At the European Union's regular summits, leaders know that no one can put on a display of haughty indignation like Nicolas Sarkozy. And this week the French President was in vintage form, despite sharp criticism leveled against him by the European Commission, rights groups, the Vatican and even some members of his own party over his controversial policy of deporting the Roma or Gypsies from France.
On Thursday, Sept. 16, at a summit in Brussels, Sarkozy was splendidly defiant. Days earlier, E.U. Justice Commissioner Viviane Reding had denounced France's deportation policy as "disgraceful," saying it probably breached E.U. law. "This is a situation I had thought Europe would not have to witness again after the Second World War," she said. That veiled reference to the Nazi era, Sarkozy said, was an "outrageous" affront to his nation's pride. "It is an insult. It is a wound. It is a humiliation," Sarkozy sputtered after the meeting. "I am the French President, and I cannot allow my country to be insulted."
Reding did not attend the summit, so Sarkozy lambasted her boss instead: officials said he unleashed a tirade against European Commission President José Manuel Barroso. Defending his position, Barroso argued that the commission must ensure that in its treatment of the Roma, France respects E.U. law on the free movement of its citizens. "It was a testosterone-heavy exchange," said Luxembourgian Prime Minister Jean-Claude Juncker.
Somewhat implausibly, Sarkozy later insisted that "if there was one person in the room that remained calm, it was me." He also suggested that he had "unanimous support" from all E.U. leaders at the summit. But officials disputed this version of events. "Many people questioned Reding's choice of words, but not a single person except Sarkozy questioned the substance," said a Barroso spokesman.
Indeed, Sarkozy's bluster fit a pattern for the French government of seeking to ignore Reding's central charge and castigating her for the infelicitous wartime comparison. French Prime Minister François Fillon called it "implausible, unimaginable, scandalous." And officials belittled Reding over her origins as a Luxembourger. A spokeswoman for Sarkozy's UMP party said France "would not take lessons in morality from a commissioner who represents 350,000 people," while Sarkozy himself suggested that Luxembourg could take in the Roma.
The viciousness of those assaults suggests that Reding's charges have stung. She spoke out only after the French press published a leaked French official memo to police chiefs that prioritized Roma in the dismantling of illegal campsites. That, Reding said, contradicted assurances given her by two key French Ministers that immigrants were being treated on an individual basis. "I personally have been appalled by a situation which gave the impression that people are being removed from a member state of the European Union just because they belong to a certain ethnic minority," Reding said.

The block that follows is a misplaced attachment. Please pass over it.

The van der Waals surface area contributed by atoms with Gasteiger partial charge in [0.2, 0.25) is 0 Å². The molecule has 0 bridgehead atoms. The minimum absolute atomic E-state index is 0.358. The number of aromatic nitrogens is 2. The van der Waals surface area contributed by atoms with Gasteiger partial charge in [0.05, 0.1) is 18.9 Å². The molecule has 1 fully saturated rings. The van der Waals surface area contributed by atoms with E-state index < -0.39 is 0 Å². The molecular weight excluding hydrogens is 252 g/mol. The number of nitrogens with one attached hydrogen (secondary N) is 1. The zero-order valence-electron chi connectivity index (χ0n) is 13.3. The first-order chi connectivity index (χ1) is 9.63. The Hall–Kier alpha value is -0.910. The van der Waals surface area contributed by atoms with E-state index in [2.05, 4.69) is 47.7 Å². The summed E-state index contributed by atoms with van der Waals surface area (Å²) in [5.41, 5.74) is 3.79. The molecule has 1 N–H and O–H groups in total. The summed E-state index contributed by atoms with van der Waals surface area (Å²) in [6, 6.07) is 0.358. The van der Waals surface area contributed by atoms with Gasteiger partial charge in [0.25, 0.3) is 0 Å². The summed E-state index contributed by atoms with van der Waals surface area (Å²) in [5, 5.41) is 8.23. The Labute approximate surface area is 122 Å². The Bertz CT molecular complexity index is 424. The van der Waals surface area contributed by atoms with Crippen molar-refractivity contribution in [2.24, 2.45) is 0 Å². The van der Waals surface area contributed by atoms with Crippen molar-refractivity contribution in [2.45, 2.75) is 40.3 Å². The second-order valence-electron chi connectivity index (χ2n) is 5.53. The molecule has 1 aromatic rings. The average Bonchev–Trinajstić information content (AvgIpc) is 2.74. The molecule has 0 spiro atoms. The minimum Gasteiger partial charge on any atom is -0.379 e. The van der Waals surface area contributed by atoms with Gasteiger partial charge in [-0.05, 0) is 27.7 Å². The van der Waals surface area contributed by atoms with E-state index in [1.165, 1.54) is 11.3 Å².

The Elysée Palace also appears rattled by Reding's plans to haul France before the E.U. courts over the measures and for good reason. Catherine Barnard, a professor of European law at Cambridge University, believes Reding would likely win the challenge. "The French actions seem incompatible with the E.U.'s citizen's-rights directive. Any measures would have to be taken on a case-by-case basis, but these seem to be mass deportations," Barnard says.
France is not alone: Italy, Belgium, Austria, Denmark, Sweden and Italy have also been expelling Roma immigrants. Germany has just signed an agreement with Kosovo to repatriate 14,000 refugees, 10,000 of whom are Roma. "Roma policies in Europe are horrific," says Nicolas Beger, director of Amnesty International's E.U. office in Brussels. "Reding is right to call it a disgrace. The Roma are marginalized: most live in dumps, with no access to education and health care. But although the E.U. describes itself as a value-based community, there are very few mechanisms to hold a member state to account on human rights."
Bernard Rorke, director of Roma initiatives at the Open Society Institute in Budapest, says Reding's response could finally awaken Europe to the realities of the Romas' plight. "This shows a long-overdue willingness to confront a major member state on a question of human rights," he says.
Nonetheless, Sarkozy has vowed to continue. The government insists that most of the expulsions of the Roma are "voluntary": France pays them about €330 ($423) per adult and €100 ($129) per child to help them resettle in their native countries. Officials have deported more than 1,000 people to Romania and Bulgaria since July, when Sarkozy linked illegal Roma camps to prostitution, begging, child-trafficking, pickpocketing and violence.
And so far, the French seem to have embraced the expulsions. Although Sarkozy's personal-approval ratings are flagging, 56% of French back him against the commission on this issue, according to a poll published Friday. But that suggests the summit tantrum was a distraction, says British Labour Party MEP Claude Moraes, who drafted the European Parliament's recent resolution condemning the expulsions. "Reding caught the French lying, and Sarkozy did mock outrage designed to isolate her," Moraes says. "He is a past master at this sort of manipulation. It is Napoleonic arrogance at its worst, coupled with a dash of misogyny." French officials would undoubtedly dispute that. But they would surely agree that his outburst was a dazzling political spectacle.